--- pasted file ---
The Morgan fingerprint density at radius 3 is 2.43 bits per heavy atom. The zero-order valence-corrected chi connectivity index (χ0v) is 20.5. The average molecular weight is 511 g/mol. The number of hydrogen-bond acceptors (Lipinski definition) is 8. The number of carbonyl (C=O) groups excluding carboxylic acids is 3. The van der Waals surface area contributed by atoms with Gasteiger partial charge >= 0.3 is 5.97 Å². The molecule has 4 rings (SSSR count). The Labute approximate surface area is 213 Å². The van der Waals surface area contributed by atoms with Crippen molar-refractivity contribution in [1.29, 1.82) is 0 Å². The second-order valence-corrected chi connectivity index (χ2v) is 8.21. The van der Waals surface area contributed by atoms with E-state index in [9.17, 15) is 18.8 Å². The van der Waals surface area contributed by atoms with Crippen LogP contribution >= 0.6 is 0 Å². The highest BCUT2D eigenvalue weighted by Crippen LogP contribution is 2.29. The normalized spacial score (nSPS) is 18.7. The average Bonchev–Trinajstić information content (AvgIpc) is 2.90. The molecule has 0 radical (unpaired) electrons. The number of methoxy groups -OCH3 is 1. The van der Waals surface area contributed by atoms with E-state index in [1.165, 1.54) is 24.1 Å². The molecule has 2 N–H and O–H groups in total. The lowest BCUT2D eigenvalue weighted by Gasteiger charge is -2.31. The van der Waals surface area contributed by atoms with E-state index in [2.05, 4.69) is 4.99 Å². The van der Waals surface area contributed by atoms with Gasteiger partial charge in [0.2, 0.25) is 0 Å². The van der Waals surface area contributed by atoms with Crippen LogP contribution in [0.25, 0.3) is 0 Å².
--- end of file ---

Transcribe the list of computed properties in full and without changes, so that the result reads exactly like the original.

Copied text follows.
The Morgan fingerprint density at radius 3 is 2.43 bits per heavy atom. The zero-order valence-corrected chi connectivity index (χ0v) is 20.5. The average molecular weight is 511 g/mol. The number of hydrogen-bond acceptors (Lipinski definition) is 8. The number of carbonyl (C=O) groups excluding carboxylic acids is 3. The van der Waals surface area contributed by atoms with Gasteiger partial charge >= 0.3 is 5.97 Å². The molecule has 4 rings (SSSR count). The Labute approximate surface area is 213 Å². The van der Waals surface area contributed by atoms with Crippen molar-refractivity contribution in [1.29, 1.82) is 0 Å². The second-order valence-corrected chi connectivity index (χ2v) is 8.21. The van der Waals surface area contributed by atoms with E-state index in [9.17, 15) is 18.8 Å². The van der Waals surface area contributed by atoms with Crippen LogP contribution >= 0.6 is 0 Å². The highest BCUT2D eigenvalue weighted by Crippen LogP contribution is 2.29. The normalized spacial score (nSPS) is 18.7. The average Bonchev–Trinajstić information content (AvgIpc) is 2.90. The molecule has 0 radical (unpaired) electrons. The number of methoxy groups -OCH3 is 1. The van der Waals surface area contributed by atoms with E-state index in [1.165, 1.54) is 24.1 Å². The molecule has 2 N–H and O–H groups in total. The lowest BCUT2D eigenvalue weighted by Gasteiger charge is -2.31. The van der Waals surface area contributed by atoms with E-state index in [2.05, 4.69) is 4.99 Å². The van der Waals surface area contributed by atoms with Gasteiger partial charge in [0.2, 0.25) is 0 Å². The van der Waals surface area contributed by atoms with Crippen LogP contribution in [0.25, 0.3) is 0 Å².